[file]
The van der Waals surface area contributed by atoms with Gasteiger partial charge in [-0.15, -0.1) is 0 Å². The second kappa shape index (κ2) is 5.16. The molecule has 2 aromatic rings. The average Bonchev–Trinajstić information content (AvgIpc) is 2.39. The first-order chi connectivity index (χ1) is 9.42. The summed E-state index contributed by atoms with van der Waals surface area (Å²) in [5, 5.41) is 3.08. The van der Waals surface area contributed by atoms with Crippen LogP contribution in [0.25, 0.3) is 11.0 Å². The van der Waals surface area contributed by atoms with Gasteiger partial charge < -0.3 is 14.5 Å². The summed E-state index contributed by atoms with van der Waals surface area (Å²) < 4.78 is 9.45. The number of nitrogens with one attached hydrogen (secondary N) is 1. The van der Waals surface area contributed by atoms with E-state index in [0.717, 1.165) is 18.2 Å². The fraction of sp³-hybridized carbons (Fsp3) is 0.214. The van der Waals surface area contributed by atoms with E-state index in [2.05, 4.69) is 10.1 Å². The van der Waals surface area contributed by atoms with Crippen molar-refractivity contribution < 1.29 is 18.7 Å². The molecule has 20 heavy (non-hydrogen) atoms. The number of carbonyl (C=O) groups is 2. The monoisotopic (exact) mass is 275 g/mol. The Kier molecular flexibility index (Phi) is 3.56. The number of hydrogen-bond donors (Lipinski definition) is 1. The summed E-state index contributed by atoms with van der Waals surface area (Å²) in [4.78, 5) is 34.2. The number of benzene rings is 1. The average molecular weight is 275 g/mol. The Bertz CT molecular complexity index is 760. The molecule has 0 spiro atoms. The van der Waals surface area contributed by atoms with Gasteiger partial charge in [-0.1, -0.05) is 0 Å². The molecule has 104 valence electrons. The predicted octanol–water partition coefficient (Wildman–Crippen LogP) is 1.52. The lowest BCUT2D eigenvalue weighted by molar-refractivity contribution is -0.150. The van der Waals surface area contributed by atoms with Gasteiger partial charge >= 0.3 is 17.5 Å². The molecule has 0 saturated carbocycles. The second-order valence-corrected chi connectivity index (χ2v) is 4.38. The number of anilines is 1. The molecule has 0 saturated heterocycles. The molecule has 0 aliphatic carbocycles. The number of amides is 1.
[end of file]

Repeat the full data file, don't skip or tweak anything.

The van der Waals surface area contributed by atoms with Gasteiger partial charge in [-0.15, -0.1) is 0 Å². The second kappa shape index (κ2) is 5.16. The molecule has 2 aromatic rings. The average Bonchev–Trinajstić information content (AvgIpc) is 2.39. The first-order chi connectivity index (χ1) is 9.42. The summed E-state index contributed by atoms with van der Waals surface area (Å²) in [5, 5.41) is 3.08. The van der Waals surface area contributed by atoms with Crippen LogP contribution in [0.25, 0.3) is 11.0 Å². The van der Waals surface area contributed by atoms with Gasteiger partial charge < -0.3 is 14.5 Å². The summed E-state index contributed by atoms with van der Waals surface area (Å²) < 4.78 is 9.45. The number of nitrogens with one attached hydrogen (secondary N) is 1. The van der Waals surface area contributed by atoms with E-state index in [0.717, 1.165) is 18.2 Å². The fraction of sp³-hybridized carbons (Fsp3) is 0.214. The van der Waals surface area contributed by atoms with E-state index in [2.05, 4.69) is 10.1 Å². The van der Waals surface area contributed by atoms with Crippen molar-refractivity contribution < 1.29 is 18.7 Å². The molecule has 20 heavy (non-hydrogen) atoms. The number of carbonyl (C=O) groups is 2. The monoisotopic (exact) mass is 275 g/mol. The Kier molecular flexibility index (Phi) is 3.56. The number of hydrogen-bond donors (Lipinski definition) is 1. The summed E-state index contributed by atoms with van der Waals surface area (Å²) in [4.78, 5) is 34.2. The number of benzene rings is 1. The average molecular weight is 275 g/mol. The Bertz CT molecular complexity index is 760. The molecule has 0 spiro atoms. The van der Waals surface area contributed by atoms with Gasteiger partial charge in [-0.1, -0.05) is 0 Å². The molecule has 104 valence electrons. The predicted octanol–water partition coefficient (Wildman–Crippen LogP) is 1.52. The lowest BCUT2D eigenvalue weighted by molar-refractivity contribution is -0.150. The van der Waals surface area contributed by atoms with Gasteiger partial charge >= 0.3 is 17.5 Å². The molecule has 0 saturated carbocycles. The second-order valence-corrected chi connectivity index (χ2v) is 4.38. The number of anilines is 1. The molecule has 0 saturated heterocycles. The molecule has 0 aliphatic carbocycles. The number of amides is 1.